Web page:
Nunavut visitors turned on by Nuuk hydro scheme
Hydro generation pays off as oil costs rise
A delegation from Nunavut’s Qulliq Energy Corp. visited Greenland last week to see how a hydro-electric project near Nuuk is supplying clean, renewable and locally available power to the city.
Greenland’s 36-megawatt power plant opened in Kangerluarsunnguaq, 50 kilometres south of Nuuk, in October 1993. The plant is operated by Greenland Energy Supply/Nukissiorfiit.
This is how the plant works: dammed water from the Tassiliq reservoir flows through huge turbines located deep underground. This produces electricity, which is then sent via a high transmission line half a kilometre across the Ameralik fiord — the longest span in the world, where the power then continues to Nuuk.
“That’s impressive,” said Jamie Flaherty, vice-president of Qulliq.
Flaherty visited the hydro-electric facility with a delegation representing the City of Iqaluit, the Qikiqtani Inuit Association, the hamlets of Pangnirtung and Kimmirut as well as hunters and trappers associations.
Flaherty compared their tour of the underground power plant to a set right out of a James Bond movie.
But the real-life advantages of the hydro-electric project were evident — even to representatives from the hunters and trappers associations, who have expressed concern about the environmental impacts of hydro-electric generation.
The entire facility in Greenland cost $220 million to build. This capital investment will be recuperated over time, and even more quickly than anticipated due to rising oil prices.
But the hydro-electric plant’s immediate advantage over a diesel power plant is that it is producing environmentally friendly and reliable energy. This power, which is offered to industry at a lower rate, also encourages economic activity.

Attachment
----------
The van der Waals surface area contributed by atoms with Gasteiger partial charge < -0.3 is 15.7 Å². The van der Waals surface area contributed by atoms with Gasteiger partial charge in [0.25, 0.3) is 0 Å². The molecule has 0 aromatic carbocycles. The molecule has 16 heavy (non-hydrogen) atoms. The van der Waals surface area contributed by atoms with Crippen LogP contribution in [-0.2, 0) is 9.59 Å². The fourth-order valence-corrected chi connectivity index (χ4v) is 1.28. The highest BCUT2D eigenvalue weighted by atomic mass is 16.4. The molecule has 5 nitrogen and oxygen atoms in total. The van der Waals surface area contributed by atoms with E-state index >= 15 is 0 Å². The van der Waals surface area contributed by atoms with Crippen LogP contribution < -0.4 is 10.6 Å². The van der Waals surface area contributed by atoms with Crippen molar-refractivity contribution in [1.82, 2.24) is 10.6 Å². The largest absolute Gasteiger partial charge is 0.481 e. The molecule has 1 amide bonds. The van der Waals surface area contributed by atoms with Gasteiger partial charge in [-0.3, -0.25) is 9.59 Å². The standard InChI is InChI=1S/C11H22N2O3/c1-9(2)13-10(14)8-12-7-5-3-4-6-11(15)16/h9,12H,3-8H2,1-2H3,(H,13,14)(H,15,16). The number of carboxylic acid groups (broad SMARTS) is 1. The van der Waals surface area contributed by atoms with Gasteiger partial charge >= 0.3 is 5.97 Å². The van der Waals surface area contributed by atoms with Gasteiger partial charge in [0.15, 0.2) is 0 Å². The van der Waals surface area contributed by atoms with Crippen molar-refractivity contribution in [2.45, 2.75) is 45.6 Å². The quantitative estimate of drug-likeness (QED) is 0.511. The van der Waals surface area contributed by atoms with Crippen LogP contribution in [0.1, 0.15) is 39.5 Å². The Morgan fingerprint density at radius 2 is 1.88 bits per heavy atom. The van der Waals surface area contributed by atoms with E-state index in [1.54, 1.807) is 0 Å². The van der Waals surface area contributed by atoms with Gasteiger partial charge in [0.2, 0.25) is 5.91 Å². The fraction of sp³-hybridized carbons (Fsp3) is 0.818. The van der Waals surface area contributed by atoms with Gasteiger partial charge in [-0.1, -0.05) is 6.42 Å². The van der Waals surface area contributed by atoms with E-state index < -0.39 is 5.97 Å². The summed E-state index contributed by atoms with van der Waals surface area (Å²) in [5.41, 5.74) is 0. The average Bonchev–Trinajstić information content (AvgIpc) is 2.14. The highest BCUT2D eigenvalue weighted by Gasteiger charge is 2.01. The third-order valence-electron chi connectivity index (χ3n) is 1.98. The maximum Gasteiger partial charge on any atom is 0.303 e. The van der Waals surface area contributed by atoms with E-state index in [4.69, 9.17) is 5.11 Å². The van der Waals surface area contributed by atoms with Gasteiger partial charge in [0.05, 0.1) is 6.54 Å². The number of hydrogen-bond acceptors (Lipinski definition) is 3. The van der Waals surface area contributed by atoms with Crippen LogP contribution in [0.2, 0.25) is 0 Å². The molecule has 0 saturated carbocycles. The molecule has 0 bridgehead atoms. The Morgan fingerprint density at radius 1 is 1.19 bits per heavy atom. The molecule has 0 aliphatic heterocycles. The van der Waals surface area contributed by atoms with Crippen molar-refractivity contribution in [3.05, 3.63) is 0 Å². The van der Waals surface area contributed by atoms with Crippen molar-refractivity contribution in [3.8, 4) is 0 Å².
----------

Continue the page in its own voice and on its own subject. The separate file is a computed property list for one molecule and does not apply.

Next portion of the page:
Greenland’s experience in Kangerluarsunnguaq is interesting to Qulliq because the power corporation is already studying eight sites for similar hydro-electric projects around Iqaluit.
“We’ve been really addicted to oil to heat everything,” Flaherty said. “But, here, we do have alternatives to fossil fuel.”
Over the summer, Qulliq issued a request for proposals for hydro-electric generation site surveys in locations around Iqaluit, awarding the contact to Knights Piésold Ltd., based out of Vancouver. Its evaluation and ranking study should be completed early next year.
Previous locations under consideration have included Anna Maria Port, Apex River, Armstrong River, Sylvia Grinnell River, Ward Inlet, Burton Bay, Jordan River and McKeand River. The assessment under way now will touch on such aspects as hydro potential, transmission distances, capital and energy production costs and environmental considerations.
When the final choices are made, the project will still be 10 years from operation.
And that won’t be a moment too soon as Flaherty is worried about Iqaluit’s growing hunger for fuel — which is going up by 10 per cent a year.
Iqaluit uses about a third of Nunavut’s entire consumption of 39 million litres a year. This equals about 275 barrels a day. But in 10 years, it will take more than 500 barrels a day to meet the same power needs.
A future hydro-electric project for Iqaluit could also potentially be connected to the nearest community — either Pangnirtung or Kimmirut.
A hydro-electric project near Iqaluit might also be able to receive substantial financial assistance from the federal government. That’s because changing from diesel-powered plants would help Canada meet its goals for the reduction of greenhouse gas emissions under the Kyoto Protocol.